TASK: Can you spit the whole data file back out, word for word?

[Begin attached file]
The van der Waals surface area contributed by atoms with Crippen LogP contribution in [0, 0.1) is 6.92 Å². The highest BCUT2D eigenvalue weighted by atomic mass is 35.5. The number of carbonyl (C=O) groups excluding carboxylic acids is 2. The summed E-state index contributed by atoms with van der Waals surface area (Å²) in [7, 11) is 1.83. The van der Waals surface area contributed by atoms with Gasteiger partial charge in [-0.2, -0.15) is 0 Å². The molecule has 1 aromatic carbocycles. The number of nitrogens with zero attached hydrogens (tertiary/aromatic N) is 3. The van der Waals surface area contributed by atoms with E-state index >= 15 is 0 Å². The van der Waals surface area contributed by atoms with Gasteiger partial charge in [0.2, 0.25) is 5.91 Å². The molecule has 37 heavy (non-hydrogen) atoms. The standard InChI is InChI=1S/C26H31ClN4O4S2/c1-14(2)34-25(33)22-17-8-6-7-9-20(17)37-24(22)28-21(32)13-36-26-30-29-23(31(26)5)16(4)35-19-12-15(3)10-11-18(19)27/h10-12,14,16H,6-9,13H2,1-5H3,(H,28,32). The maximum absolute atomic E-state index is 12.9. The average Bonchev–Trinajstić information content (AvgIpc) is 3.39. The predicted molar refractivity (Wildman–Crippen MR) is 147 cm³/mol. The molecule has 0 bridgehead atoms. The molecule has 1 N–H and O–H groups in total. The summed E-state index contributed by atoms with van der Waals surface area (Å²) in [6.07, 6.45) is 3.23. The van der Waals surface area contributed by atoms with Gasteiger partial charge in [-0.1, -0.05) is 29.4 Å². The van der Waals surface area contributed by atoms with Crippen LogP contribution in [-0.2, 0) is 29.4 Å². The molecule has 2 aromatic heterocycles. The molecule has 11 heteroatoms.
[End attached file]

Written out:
The van der Waals surface area contributed by atoms with Crippen LogP contribution in [0, 0.1) is 6.92 Å². The highest BCUT2D eigenvalue weighted by atomic mass is 35.5. The number of carbonyl (C=O) groups excluding carboxylic acids is 2. The summed E-state index contributed by atoms with van der Waals surface area (Å²) in [7, 11) is 1.83. The van der Waals surface area contributed by atoms with Gasteiger partial charge in [-0.2, -0.15) is 0 Å². The molecule has 1 aromatic carbocycles. The number of nitrogens with zero attached hydrogens (tertiary/aromatic N) is 3. The van der Waals surface area contributed by atoms with E-state index >= 15 is 0 Å². The van der Waals surface area contributed by atoms with Gasteiger partial charge in [0.2, 0.25) is 5.91 Å². The molecule has 37 heavy (non-hydrogen) atoms. The standard InChI is InChI=1S/C26H31ClN4O4S2/c1-14(2)34-25(33)22-17-8-6-7-9-20(17)37-24(22)28-21(32)13-36-26-30-29-23(31(26)5)16(4)35-19-12-15(3)10-11-18(19)27/h10-12,14,16H,6-9,13H2,1-5H3,(H,28,32). The maximum absolute atomic E-state index is 12.9. The average Bonchev–Trinajstić information content (AvgIpc) is 3.39. The predicted molar refractivity (Wildman–Crippen MR) is 147 cm³/mol. The molecule has 0 bridgehead atoms. The molecule has 1 N–H and O–H groups in total. The summed E-state index contributed by atoms with van der Waals surface area (Å²) in [6.07, 6.45) is 3.23. The van der Waals surface area contributed by atoms with Gasteiger partial charge in [-0.1, -0.05) is 29.4 Å². The van der Waals surface area contributed by atoms with Crippen LogP contribution in [-0.2, 0) is 29.4 Å². The molecule has 2 aromatic heterocycles. The molecule has 11 heteroatoms.